Foreigners were particularly vulnerable to manipulation of the judicial system, as in the case of Farzana Kausar and her three small children, all Pakistani nationals, who were detained for almost ten months, apparently in an attempt to force her husband to return to Saudi Arabia. Kausar’s husband, Mohamed Ijaz Ahmad, also a Pakistani national, was employed as office manager for Said Ayas, the business manager of Prince Mohammad bin Fahd bin ‘Abd al-Aziz Al-Saud, son of King Fahd and governor of the Eastern Province. Both Ahmad and Ayas were wanted by Prince Mohammad in connection with a business dispute, and Ayas had been placed under house arrest in June 1997 when he returned to Saudi Arabia at the prince’s request. After Ahmad went to Pakistan in September to visit an ill parent, he learned from neighbors that his wife and children were detained by General Investigations officers on October 8, 1997, a day before they were to join Ahmad. In March the Saudi ambassador to Pakistan reportedly sought the aid of Pakistan’s minister of interior in returning Ahmad to Saudi Arabia, and claimed that Kausar remained in Saudi Arabia because she was unwilling to travel without her husband. Ahmad fled Pakistan and applied for asylum in Britain, where he indicated he would testify on Ayas’ behalf in a London court case brought by the prince. In response to the court’s request for clarification of Kausar’s status, on July 14 the prince’s lawyers for the first time submitted affidavits claiming that Kausar had been charged with criminal offenses on February 28. They did not explain why the Saudi ambassador’s March appeal to Pakistan made no mention of charges, or why Kausar and her children were detained more than four months before charges were filed. The family was allowed to leave Saudi Arabia on July 27, the day before a scheduled court judgment in the legal dispute, on the condition that Kausar return to Saudi Arabia for a September 5 hearing. As of early October Kausar remained in Pakistan, in hiding, after the government of Pakistan banned her from traveling abroad on August 24.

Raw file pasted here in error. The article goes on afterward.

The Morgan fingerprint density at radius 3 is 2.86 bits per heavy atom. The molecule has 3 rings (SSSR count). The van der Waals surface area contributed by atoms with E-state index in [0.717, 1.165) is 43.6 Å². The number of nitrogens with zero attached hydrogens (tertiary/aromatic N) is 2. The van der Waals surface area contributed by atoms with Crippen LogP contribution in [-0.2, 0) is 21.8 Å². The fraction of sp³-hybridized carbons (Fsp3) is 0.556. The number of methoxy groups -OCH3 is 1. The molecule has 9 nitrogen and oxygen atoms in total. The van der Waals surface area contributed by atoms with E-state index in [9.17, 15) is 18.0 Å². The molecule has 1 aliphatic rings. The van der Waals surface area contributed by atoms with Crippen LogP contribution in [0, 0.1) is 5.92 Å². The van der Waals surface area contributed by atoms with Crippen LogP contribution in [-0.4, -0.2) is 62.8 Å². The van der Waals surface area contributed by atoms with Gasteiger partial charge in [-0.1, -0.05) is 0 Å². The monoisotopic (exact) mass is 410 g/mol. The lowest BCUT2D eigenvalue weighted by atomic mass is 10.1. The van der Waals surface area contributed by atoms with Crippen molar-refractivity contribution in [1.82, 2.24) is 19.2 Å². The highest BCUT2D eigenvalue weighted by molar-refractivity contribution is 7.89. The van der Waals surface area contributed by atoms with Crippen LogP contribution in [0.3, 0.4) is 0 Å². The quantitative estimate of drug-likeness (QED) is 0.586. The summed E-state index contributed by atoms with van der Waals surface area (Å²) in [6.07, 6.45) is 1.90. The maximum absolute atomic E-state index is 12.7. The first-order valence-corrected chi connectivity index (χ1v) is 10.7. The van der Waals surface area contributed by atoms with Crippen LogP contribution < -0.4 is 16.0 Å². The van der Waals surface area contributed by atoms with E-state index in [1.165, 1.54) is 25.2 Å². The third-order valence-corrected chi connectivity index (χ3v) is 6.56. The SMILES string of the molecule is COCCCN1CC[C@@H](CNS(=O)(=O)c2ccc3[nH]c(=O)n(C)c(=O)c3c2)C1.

The sentences of British nurses Deborah Parry and Lucille McLauchlan were commuted and they were released on May 20 and allowed to return to the United Kingdom. The two had been convicted of the December 1996 murder of an Australian nurse, apparently solely on the basis of coerced confessions the two later withdrew. McLauchlan’s additional sentence of 500 lashes was not carried out.

The Shi‘a community in Saudi Arabia, which comprised about 10 percent of the population, faced widespread government discrimination, including unequal access to social services, education, and government jobs, especially those in the national security sector. The government rarely permitted private construction of Shi‘a mosques or community centers, and even books on Shi‘ism were banned.

Shi‘a sources reported that the family of Mohammad al-Hayek, twenty-nine, of Qatif, was notified on June 21 that their son had died in prison and was buried in Riyadh, but the authorities declined to say when or how he died. Al-Hayek’s body was not returned to his family, causing speculation that he may have been tortured.

The government owned all domestic radio and television stations, and allowed the domestic privately-owned media no margin to criticize government policies. According to the Committee to Protect Journalists, the domestic media was subject to close supervision by the minister of information, who approved the hiring of editors and could dismiss them at will. Foreign publications were often censored or banned, and several important foreign-based print and broadcasting media were owned by members of the Saudi royal family or their associates, including United Press International, al-Hayat, a major daily in the Middle East, and MBC, a London-based satellite television network. Private satellite dishes were outlawed, but unofficially tolerated, and local Internet service, scheduled to begin in December 1998 or January 1999, was also subject to extensive censorship.In anticipation of the new service, Council of Ministers Decision 163 required parties using the Internet to refrain from “any activities violating the social, cultural, political, media, economic, and religious values of the Kingdom,” and prohibited sending or receiving coded information without prior authorization.

Defending Human Rights